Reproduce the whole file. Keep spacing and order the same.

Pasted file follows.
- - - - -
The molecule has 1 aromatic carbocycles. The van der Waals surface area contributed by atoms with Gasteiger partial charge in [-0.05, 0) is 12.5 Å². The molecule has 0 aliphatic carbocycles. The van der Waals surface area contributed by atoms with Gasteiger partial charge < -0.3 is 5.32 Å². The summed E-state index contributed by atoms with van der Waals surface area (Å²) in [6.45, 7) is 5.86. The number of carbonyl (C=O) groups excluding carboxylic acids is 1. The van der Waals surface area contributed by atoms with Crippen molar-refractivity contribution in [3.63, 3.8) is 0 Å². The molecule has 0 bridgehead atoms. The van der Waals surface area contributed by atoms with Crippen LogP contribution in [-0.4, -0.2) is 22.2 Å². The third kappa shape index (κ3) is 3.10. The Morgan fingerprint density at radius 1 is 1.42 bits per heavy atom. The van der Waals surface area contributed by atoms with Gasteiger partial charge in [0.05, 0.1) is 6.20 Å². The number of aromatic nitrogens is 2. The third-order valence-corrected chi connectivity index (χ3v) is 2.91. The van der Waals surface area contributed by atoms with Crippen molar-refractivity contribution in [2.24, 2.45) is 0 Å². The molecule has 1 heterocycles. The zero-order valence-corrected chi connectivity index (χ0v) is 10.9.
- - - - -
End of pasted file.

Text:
The molecule has 1 aromatic carbocycles. The van der Waals surface area contributed by atoms with Gasteiger partial charge in [-0.05, 0) is 12.5 Å². The molecule has 0 aliphatic carbocycles. The van der Waals surface area contributed by atoms with Gasteiger partial charge < -0.3 is 5.32 Å². The summed E-state index contributed by atoms with van der Waals surface area (Å²) in [6.45, 7) is 5.86. The number of carbonyl (C=O) groups excluding carboxylic acids is 1. The van der Waals surface area contributed by atoms with Crippen molar-refractivity contribution in [3.63, 3.8) is 0 Å². The molecule has 0 bridgehead atoms. The van der Waals surface area contributed by atoms with Crippen LogP contribution in [-0.4, -0.2) is 22.2 Å². The third kappa shape index (κ3) is 3.10. The Morgan fingerprint density at radius 1 is 1.42 bits per heavy atom. The van der Waals surface area contributed by atoms with Gasteiger partial charge in [0.05, 0.1) is 6.20 Å². The number of aromatic nitrogens is 2. The third-order valence-corrected chi connectivity index (χ3v) is 2.91. The van der Waals surface area contributed by atoms with Crippen molar-refractivity contribution in [2.24, 2.45) is 0 Å². The molecule has 1 heterocycles. The zero-order valence-corrected chi connectivity index (χ0v) is 10.9.